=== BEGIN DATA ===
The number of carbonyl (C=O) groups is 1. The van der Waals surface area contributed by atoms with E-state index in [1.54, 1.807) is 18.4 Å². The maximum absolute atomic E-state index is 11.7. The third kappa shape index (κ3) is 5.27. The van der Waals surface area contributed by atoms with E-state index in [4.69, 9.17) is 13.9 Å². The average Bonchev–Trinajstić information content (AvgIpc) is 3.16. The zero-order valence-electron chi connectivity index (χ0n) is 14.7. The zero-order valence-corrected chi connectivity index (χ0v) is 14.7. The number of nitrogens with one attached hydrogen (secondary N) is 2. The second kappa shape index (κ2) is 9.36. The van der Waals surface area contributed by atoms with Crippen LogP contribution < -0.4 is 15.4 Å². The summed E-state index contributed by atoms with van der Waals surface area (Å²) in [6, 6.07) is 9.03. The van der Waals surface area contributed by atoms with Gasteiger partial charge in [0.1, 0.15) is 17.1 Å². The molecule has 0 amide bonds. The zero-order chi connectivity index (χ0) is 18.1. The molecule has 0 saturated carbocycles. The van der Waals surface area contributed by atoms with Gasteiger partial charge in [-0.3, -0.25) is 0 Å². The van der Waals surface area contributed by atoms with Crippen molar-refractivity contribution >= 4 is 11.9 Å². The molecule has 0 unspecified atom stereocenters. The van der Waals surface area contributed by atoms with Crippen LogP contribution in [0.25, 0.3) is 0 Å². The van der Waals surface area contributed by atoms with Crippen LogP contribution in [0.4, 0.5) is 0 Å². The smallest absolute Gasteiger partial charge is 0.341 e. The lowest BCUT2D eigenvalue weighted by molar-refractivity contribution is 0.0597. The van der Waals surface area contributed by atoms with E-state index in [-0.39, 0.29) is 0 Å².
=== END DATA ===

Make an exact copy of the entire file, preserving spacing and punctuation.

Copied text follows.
The number of carbonyl (C=O) groups is 1. The van der Waals surface area contributed by atoms with E-state index in [1.54, 1.807) is 18.4 Å². The maximum absolute atomic E-state index is 11.7. The third kappa shape index (κ3) is 5.27. The van der Waals surface area contributed by atoms with E-state index in [4.69, 9.17) is 13.9 Å². The average Bonchev–Trinajstić information content (AvgIpc) is 3.16. The zero-order valence-electron chi connectivity index (χ0n) is 14.7. The zero-order valence-corrected chi connectivity index (χ0v) is 14.7. The number of nitrogens with one attached hydrogen (secondary N) is 2. The second kappa shape index (κ2) is 9.36. The van der Waals surface area contributed by atoms with Crippen LogP contribution < -0.4 is 15.4 Å². The summed E-state index contributed by atoms with van der Waals surface area (Å²) in [6, 6.07) is 9.03. The van der Waals surface area contributed by atoms with Gasteiger partial charge in [0.1, 0.15) is 17.1 Å². The molecule has 0 amide bonds. The zero-order chi connectivity index (χ0) is 18.1. The molecule has 0 saturated carbocycles. The van der Waals surface area contributed by atoms with Gasteiger partial charge in [-0.3, -0.25) is 0 Å². The van der Waals surface area contributed by atoms with Crippen molar-refractivity contribution >= 4 is 11.9 Å². The molecule has 0 unspecified atom stereocenters. The van der Waals surface area contributed by atoms with Crippen LogP contribution in [0.25, 0.3) is 0 Å². The van der Waals surface area contributed by atoms with Crippen LogP contribution in [0.4, 0.5) is 0 Å². The smallest absolute Gasteiger partial charge is 0.341 e. The lowest BCUT2D eigenvalue weighted by molar-refractivity contribution is 0.0597. The van der Waals surface area contributed by atoms with E-state index in [-0.39, 0.29) is 0 Å².